GRACE: OK. Yes, what does that mean in Mexico? Let`s take a look at the map. Laurean was sighted there in Guadalajara at a liquor store, according to Harris Whitbeck, who basically tracked the guy down that far. But it`s just a hop, skip and a jump to Guatemala, Honduras, to Nicaragua, Costa Rica. This guy doesn`t even have to rent a boat. He can just take a walk across the border.

Speaking of walking across the border, Harris Whitbeck -- Harris joining us, the CNN Mexico City bureau chief -- how did he get across the border anyway?

WHITBECK: Well, it`s actually very easy, and especially if you come in by bus. The Mexican authorities only request one form of identification. That does not necessarily have to be a passport, as long as they have some sort of ID. And as you well know, it`s not that difficult to get false identifications in the United States.

The other thing is that many of these buses, once they cross the border, they usually travel for about 20 miles or so before they come to the actual checkpoint where papers are checked, but not all vehicles are always checked. It`s usually just a random thing. So it`s quite possible that if, in fact, Laurean did -- was on one of those buses, and that`s what everybody seems to think now -- it`s quite possible that his ID wasn`t even checked.

GRACE: So he just got on a bus and crossed the border. That`s what you`re telling me, Harris.

WHITBECK: That`s what everything seems -- the evidence seems to point to that, at this point, yes. In fact, I believe Susan Candiotti was talking to the bus company in Florida and had some confirmation of that, that he, in fact, crossed the border last Sunday.

GRACE: Speaking of, let`s go straight to Susan Candiotti, CNN national correspondent who`s been on the case. Susan, thank you for being with us. What can you tell us about that?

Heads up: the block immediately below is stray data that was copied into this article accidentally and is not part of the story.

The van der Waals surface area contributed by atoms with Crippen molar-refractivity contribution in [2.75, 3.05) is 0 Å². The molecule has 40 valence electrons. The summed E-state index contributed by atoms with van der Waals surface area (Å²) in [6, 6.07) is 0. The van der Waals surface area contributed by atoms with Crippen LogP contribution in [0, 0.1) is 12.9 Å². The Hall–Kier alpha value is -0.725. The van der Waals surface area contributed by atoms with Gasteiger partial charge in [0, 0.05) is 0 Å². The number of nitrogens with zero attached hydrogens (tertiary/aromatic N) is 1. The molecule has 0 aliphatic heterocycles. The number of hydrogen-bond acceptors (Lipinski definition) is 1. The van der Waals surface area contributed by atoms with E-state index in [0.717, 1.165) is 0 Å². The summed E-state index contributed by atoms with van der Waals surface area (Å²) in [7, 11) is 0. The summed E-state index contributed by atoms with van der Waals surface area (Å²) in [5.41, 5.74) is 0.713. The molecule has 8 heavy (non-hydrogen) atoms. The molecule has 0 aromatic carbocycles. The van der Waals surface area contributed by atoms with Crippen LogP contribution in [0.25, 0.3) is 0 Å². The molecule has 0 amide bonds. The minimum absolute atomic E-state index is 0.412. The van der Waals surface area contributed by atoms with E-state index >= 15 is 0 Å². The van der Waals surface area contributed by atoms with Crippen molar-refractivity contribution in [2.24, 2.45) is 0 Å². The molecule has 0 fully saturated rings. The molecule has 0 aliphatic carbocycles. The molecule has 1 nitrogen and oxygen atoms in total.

SUSAN CANDIOTTI, CNN CORRESPONDENT: Well, we didn`t -- the bus company, yes, we`ve been in touch with, and we`ve been trying to actually talk to the bus driver himself. But we have been able to confirm from a law enforcement source, and actually, Mr. Hudson, the district attorney has acknowledged that he got on a bus. A law enforcement source tells me that he paid only $170 to buy that ticket to cross over from Houston into Mexico. And in fact, this law enforcement source also thinks that the same bus company even gives discounts to people who are in the military.

Now, we don`t know right now whether he said he was in the military. We do know, according to law enforcement sources, that he was using an alias. And in fact...

GRACE: That`s not all he`s using, Susan. He`s probably using the dead girl`s money, after having forced her to use her ATM card to give him money. Susan, could you and Harris Whitbeck please pass your information on to the FBI, OK, because they apparently don`t know what`s going on in the case.

I want to go back to Susan Candiotti. Speaking of money, what can you tell me about the indictments handed down today regarding robbery?

CANDIOTTI: Right. Well, involving robbery, they said that they have indicted him for robbery using a blunt force object. Now, authorities are not, for the record, identifying what that blunt force object is. But as you know, there have been media reports that they are testing a crowbar. We do know that they are testing a possible murder weapon. We don`t have the results of that yet. But presumably, that would be what they are accusing him of doing.

GRACE: Susan, what bus company is it that we believe he used to cross the border?

CANDIOTTI: It`s called the Tornado Bus Company, and we spoke with them at their headquarters in Texas, actually. And if you`re ready for this, Nancy, when we finally got through to a company representative this day, that representative, spokesperson, said to us that he was totally unaware that any of this had happened, that the company had any role in it at all -- of course, not a role in helping him get over, except that they sold him a bus ticket -- but were clueless until we told them about this.